12 Tips for the Ultimate Road Trip

by author David Jones
12 Tips for the Ultimate Road Trip

There is no doubt that COVID-19 has put a huge strain on people’s lives, including their travel plans. Directly speaking, it looks like how we travel could change forever. For example, airlines are talking about changing the seating format on planes to enhance social distancing, and getting through TSA may take much longer than it already did.

Once tourist attractions start opening and stay-at-home orders get lifted, we can see travel slowly getting to its new normal. The smarter choice for this summer may actually be a road trip. Once dreaded because of its long travel hours and closed spaces, road trips may be the “it” vacation this year because it’ll allow you to explore different destinations, stay in close proximity only with your friends and family, and will give you the choice of staying away from crowded spaces while still being on an adventure.

We have compiled a great list of tips and tricks that will make a huge difference in your road trip and help everything go as smoothly as possible.

1. Clean your car before, during, and (of course) after your trip.

Clean your car before, during, and (of course) after your trip.

Even if you are like me and can handle a slightly messy car, listen to me when I say that it will drive you crazy after a couple of days. Give your car a deep, detailed cleaning before you even embark on your journey. Throw out all the old fast-food wrappers, napkins, receipts, and other junk that is piled up in your vehicle and start your trip with a clean slate. You are going to be spending a lot of time in your car and you don’t want to spend most of it playing “what’s that smell?”

As your trip progresses, take some time every few days to just clear out some of the chaos that is sure to build up while you drive. It’s easy to do since most gas stations have windshield squeegees and trash cans right next to the pumps. You can take it one step further and even give it a quick vacuum for a couple of quarters. Be sure to take along paper towels, wet wipes, trash bags, and hand sanitizer to deal with any accidental messes that happen along the way. And our biggest tip to making sure your car is clean and smells nice during your road trip is to pack dryer sheets. That’s right, straight-from-the-laundry-room dryer sheets. You can place some under your car seats and in other random places to give a subtle pleasant aroma. It’s also great to rub into cleaned and dried car seats to get rid of the smell of vomit in case anyone gets a little car sick along the way.

2. Make sure your vehicle maintenance is up to date.

Make sure your vehicle maintenance is up to date.

Most breakdowns can be prevented by having your car serviced before a road trip so have your car checked by a mechanic you know and trust approximately a week before your scheduled trip. Make sure that your brakes, tires, all of the car’s fluid levels, and anything else that could cause problems are checked and up to date. Keep an eye out for your headlights and taillights as well to avoid getting a ticket while on the road. Let your mechanic know how long you’ll approximately be on the road so they can let you know of anything you might need to change along the way. Helpful things to keep handy in your car are extra wiper fluid, a tire pressure gauge, jumper cables, and a spare tire kit with a jack, lug wrench, etc. Pro tip: make sure your spare tire is fully inflated as well.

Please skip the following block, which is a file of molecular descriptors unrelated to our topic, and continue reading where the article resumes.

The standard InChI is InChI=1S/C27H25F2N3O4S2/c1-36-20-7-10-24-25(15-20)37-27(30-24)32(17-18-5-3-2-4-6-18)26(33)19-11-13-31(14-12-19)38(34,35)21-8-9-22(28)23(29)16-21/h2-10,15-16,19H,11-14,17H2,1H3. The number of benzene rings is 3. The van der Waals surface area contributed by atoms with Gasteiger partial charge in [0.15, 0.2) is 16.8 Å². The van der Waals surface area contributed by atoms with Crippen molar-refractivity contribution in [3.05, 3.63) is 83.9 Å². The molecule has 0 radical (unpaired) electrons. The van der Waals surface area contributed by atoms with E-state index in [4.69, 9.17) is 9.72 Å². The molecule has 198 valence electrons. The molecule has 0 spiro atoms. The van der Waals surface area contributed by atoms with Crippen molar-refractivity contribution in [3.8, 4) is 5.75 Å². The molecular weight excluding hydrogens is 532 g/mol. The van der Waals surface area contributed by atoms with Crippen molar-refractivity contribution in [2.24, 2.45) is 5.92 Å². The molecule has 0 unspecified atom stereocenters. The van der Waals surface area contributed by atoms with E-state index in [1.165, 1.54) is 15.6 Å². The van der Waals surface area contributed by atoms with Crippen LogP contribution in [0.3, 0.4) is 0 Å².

3. Join a roadside assistance organization.

Join a roadside assistance organization.

If your luck is anything like mine, you’ll break down in the middle of nowhere. Be prepared by joining one of many roadside assistance organizations. These companies have tow services and mechanics all over the country and a quick call to customer service will save you a lot of hassle and make you thankful that you don’t have to walk 15 miles to the nearest gas station. It’s one of the safest and most responsible things you can do, but before you dish out extra money, talk to your car insurance company. Several insurance companies offer roadside assistance to their customers and you don’t have to pay anything more than what you already are.

4. Pack an emergency kit.

Pack an emergency kit.

Maybe I’ve watched too many disaster movies but keep in mind that packing an emergency kit takes little time, barely any money, and almost no space. Start with a gallon of distilled water; don’t forget to replenish this from any grocery store after you use it. Another easy addition is a first aid kit – you can get a ready-made one from Target or Lowe’s, or you can create your own complete with Band-Aids, gauze dressing, crepe rolled bandages, disposable gloves, safety pins, tweezers, and more. Some of the other items to include in your emergency kit are a flashlight, extra batteries, flares or reflectors, a blanket, and hand warmers. Depending on where you’re going you might want to also include a folding snow shovel, an ice scraper, tire chains and a tow strap, and a bag of sand to help with traction in case you get caught anywhere.

5. Bring a spare car key.

Bring a spare car key.

This might sound really obvious but you’ll be surprised how many people get stranded because of dead key batteries. Having your car keys die on you while you’re thousands of miles away can be a serious downer during your road trip. You can’t start your car and you can get locked out without access to any of your things. Take an extra set with you so you don’t have to call roadside assistance, hike in search of replacement batteries, or have someone back home send you your keys via UPS or FedEx.

6. Get a gas card.

Get a gas card.

You are going to be driving long distances on your road trip which translates to you buying a lot of gas along the way. Most major gas stations like Royal Farms or Exxon have their own points program. They’re easy to sign up for and you’ll get free points every time you fuel up. In turn, you can use the points to purchase more gas in the future, buy discounted groceries, or even get cashback on hotel stays. Some of them save you tons of money as well, with some offering five cents or more off for every gallon you pump. Do not overlook this minor tip that can come in handy on any road trip.